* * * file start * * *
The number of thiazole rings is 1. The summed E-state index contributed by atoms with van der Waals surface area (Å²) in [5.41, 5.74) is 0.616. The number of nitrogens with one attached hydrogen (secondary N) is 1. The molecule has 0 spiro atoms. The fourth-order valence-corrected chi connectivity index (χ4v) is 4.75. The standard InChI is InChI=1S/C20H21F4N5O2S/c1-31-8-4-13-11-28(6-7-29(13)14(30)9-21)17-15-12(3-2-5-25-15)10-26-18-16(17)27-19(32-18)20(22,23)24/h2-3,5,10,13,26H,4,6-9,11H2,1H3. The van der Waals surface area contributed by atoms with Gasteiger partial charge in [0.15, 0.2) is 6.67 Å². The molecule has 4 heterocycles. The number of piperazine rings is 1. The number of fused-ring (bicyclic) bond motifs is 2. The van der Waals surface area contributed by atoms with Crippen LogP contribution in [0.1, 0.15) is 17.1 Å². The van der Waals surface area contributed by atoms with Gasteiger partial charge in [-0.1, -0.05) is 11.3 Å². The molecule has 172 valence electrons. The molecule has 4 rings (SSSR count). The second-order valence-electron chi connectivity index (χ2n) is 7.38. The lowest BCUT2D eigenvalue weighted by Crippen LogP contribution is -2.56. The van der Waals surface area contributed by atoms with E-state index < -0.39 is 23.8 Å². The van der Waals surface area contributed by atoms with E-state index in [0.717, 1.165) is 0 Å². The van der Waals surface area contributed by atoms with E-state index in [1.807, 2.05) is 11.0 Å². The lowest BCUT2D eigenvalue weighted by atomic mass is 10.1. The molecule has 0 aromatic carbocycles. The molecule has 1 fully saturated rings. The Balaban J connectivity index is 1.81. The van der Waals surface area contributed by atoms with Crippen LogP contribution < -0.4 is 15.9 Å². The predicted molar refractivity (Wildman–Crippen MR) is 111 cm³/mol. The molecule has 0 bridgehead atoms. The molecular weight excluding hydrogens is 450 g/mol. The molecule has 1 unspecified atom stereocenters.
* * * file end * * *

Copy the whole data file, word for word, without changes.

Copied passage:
The number of thiazole rings is 1. The summed E-state index contributed by atoms with van der Waals surface area (Å²) in [5.41, 5.74) is 0.616. The number of nitrogens with one attached hydrogen (secondary N) is 1. The molecule has 0 spiro atoms. The fourth-order valence-corrected chi connectivity index (χ4v) is 4.75. The standard InChI is InChI=1S/C20H21F4N5O2S/c1-31-8-4-13-11-28(6-7-29(13)14(30)9-21)17-15-12(3-2-5-25-15)10-26-18-16(17)27-19(32-18)20(22,23)24/h2-3,5,10,13,26H,4,6-9,11H2,1H3. The van der Waals surface area contributed by atoms with Gasteiger partial charge in [0.15, 0.2) is 6.67 Å². The molecule has 4 heterocycles. The number of piperazine rings is 1. The number of fused-ring (bicyclic) bond motifs is 2. The van der Waals surface area contributed by atoms with Crippen LogP contribution in [0.1, 0.15) is 17.1 Å². The van der Waals surface area contributed by atoms with Gasteiger partial charge in [-0.1, -0.05) is 11.3 Å². The molecule has 172 valence electrons. The molecule has 4 rings (SSSR count). The second-order valence-electron chi connectivity index (χ2n) is 7.38. The lowest BCUT2D eigenvalue weighted by Crippen LogP contribution is -2.56. The van der Waals surface area contributed by atoms with E-state index < -0.39 is 23.8 Å². The van der Waals surface area contributed by atoms with E-state index in [0.717, 1.165) is 0 Å². The van der Waals surface area contributed by atoms with E-state index in [1.807, 2.05) is 11.0 Å². The lowest BCUT2D eigenvalue weighted by atomic mass is 10.1. The molecule has 0 aromatic carbocycles. The molecule has 1 fully saturated rings. The Balaban J connectivity index is 1.81. The van der Waals surface area contributed by atoms with Crippen LogP contribution < -0.4 is 15.9 Å². The predicted molar refractivity (Wildman–Crippen MR) is 111 cm³/mol. The molecule has 0 bridgehead atoms. The molecular weight excluding hydrogens is 450 g/mol. The molecule has 1 unspecified atom stereocenters.